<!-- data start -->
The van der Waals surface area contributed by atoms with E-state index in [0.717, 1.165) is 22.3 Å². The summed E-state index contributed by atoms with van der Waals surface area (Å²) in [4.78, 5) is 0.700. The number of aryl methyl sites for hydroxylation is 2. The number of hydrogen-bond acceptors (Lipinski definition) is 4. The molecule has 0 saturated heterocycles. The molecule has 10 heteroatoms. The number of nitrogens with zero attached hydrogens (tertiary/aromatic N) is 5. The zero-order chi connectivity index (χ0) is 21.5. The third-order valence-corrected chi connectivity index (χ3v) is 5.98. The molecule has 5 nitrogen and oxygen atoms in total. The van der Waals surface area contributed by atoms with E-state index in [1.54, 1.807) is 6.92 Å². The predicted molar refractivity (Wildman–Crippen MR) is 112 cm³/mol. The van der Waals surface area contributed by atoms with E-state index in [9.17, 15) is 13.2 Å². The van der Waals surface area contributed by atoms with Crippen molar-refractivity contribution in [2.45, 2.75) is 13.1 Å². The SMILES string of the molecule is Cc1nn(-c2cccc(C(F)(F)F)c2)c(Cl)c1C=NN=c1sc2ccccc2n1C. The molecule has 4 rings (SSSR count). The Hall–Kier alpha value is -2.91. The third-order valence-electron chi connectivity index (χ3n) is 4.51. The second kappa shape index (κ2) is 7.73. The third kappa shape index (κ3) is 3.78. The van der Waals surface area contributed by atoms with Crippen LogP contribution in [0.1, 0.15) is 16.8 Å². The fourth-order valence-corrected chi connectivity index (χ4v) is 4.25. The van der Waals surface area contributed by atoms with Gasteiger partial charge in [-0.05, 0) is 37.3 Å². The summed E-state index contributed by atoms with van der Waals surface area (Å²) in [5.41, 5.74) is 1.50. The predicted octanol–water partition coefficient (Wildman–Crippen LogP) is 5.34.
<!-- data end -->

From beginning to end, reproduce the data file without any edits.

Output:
The van der Waals surface area contributed by atoms with E-state index in [0.717, 1.165) is 22.3 Å². The summed E-state index contributed by atoms with van der Waals surface area (Å²) in [4.78, 5) is 0.700. The number of aryl methyl sites for hydroxylation is 2. The number of hydrogen-bond acceptors (Lipinski definition) is 4. The molecule has 0 saturated heterocycles. The molecule has 10 heteroatoms. The number of nitrogens with zero attached hydrogens (tertiary/aromatic N) is 5. The zero-order chi connectivity index (χ0) is 21.5. The third-order valence-corrected chi connectivity index (χ3v) is 5.98. The molecule has 5 nitrogen and oxygen atoms in total. The van der Waals surface area contributed by atoms with E-state index in [1.54, 1.807) is 6.92 Å². The predicted molar refractivity (Wildman–Crippen MR) is 112 cm³/mol. The van der Waals surface area contributed by atoms with E-state index in [9.17, 15) is 13.2 Å². The van der Waals surface area contributed by atoms with Crippen molar-refractivity contribution in [2.45, 2.75) is 13.1 Å². The SMILES string of the molecule is Cc1nn(-c2cccc(C(F)(F)F)c2)c(Cl)c1C=NN=c1sc2ccccc2n1C. The molecule has 4 rings (SSSR count). The Hall–Kier alpha value is -2.91. The third-order valence-electron chi connectivity index (χ3n) is 4.51. The second kappa shape index (κ2) is 7.73. The third kappa shape index (κ3) is 3.78. The van der Waals surface area contributed by atoms with Crippen LogP contribution in [0.1, 0.15) is 16.8 Å². The fourth-order valence-corrected chi connectivity index (χ4v) is 4.25. The van der Waals surface area contributed by atoms with Gasteiger partial charge in [-0.05, 0) is 37.3 Å². The summed E-state index contributed by atoms with van der Waals surface area (Å²) in [5.41, 5.74) is 1.50. The predicted octanol–water partition coefficient (Wildman–Crippen LogP) is 5.34.